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Prayer and Prophecy

Charlie Boyd - 7/28/2019

Every week we’ve been looking at how the book of Daniel speaks to God’s people in any place and at any time. It speaks to people when they find themselves in the minority, and when they are trying to live faithful and hopeful lives in a culture that does not embrace their beliefs and values. One of the things we haven’t talked about so far in this book is how Daniel and his three friends ended up in exile in the first place. 

The bottom line is this: When God rescued Israel from slavery in Egypt, he met with them on Mt Sinai. There God and Israel entered into a binding covenant. 

If Israel obeyed God’s laws, God would bless them. If the nation turned away from God, he would discipline them. And for most of their history, they failed miserably. After nearly 500 years of God calling his people back to himself through prophet after prophet, God sent his people into exile in Babylon, where many would live for the rest of their lives. As we’ve seen, Daniel is a really good guy. Not that he is without sin, but no sin is recorded against him.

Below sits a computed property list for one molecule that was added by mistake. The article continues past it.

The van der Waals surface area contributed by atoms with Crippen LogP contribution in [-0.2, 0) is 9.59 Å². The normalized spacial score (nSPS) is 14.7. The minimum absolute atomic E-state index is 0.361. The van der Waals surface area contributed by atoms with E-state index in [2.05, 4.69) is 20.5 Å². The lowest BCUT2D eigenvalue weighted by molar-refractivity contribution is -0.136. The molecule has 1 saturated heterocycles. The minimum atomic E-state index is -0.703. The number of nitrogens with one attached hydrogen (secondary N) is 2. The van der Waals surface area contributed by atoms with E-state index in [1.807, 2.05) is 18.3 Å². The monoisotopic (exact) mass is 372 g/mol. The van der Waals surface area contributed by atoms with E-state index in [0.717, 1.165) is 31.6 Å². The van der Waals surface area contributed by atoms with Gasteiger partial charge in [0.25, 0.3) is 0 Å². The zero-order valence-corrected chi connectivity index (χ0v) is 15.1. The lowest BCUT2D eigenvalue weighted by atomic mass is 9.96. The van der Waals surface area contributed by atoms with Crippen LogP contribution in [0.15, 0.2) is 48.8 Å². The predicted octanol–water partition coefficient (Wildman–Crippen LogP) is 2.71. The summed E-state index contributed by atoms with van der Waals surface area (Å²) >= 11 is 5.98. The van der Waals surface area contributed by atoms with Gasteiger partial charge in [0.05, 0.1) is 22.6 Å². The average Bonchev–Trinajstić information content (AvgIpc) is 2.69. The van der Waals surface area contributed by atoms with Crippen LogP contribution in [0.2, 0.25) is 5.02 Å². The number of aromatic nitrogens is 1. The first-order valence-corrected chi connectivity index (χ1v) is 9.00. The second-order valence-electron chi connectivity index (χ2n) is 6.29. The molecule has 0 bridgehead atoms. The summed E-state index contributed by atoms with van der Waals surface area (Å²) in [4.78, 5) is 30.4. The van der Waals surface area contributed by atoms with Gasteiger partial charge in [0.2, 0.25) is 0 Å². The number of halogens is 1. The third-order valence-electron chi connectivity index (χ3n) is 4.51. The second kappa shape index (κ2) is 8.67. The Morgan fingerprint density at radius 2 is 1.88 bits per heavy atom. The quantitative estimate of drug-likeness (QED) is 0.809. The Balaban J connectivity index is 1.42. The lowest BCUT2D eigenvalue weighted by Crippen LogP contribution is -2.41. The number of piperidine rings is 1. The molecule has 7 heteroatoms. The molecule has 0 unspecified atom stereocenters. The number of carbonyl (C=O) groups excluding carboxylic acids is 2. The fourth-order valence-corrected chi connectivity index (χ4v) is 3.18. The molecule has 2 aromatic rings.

Think about this—Daniel is in exile by no fault of his own. He’s been faithful, but the majority of his ancestors, kings, priests, and countrymen had rebelled against God, and so he’s stuck in Babylon. When God’s people are a faithful minority, if you’re not careful, you can begin to see yourself as “God’s faithful few.” When you do this, you can begin to see yourself as morally superior to everybody else. It’s easy to throw yourself pity-parties, taking on a victim/martyr mentality. It’s easy to become self-righteous, mean-spirited, angry, condemning of the people who make life hard for you. But Daniel isn’t like that. And his prayer here in chapter 9 shows us the heart of what it means to be faithful in “Babylon” without distancing ourselves from the culture around us.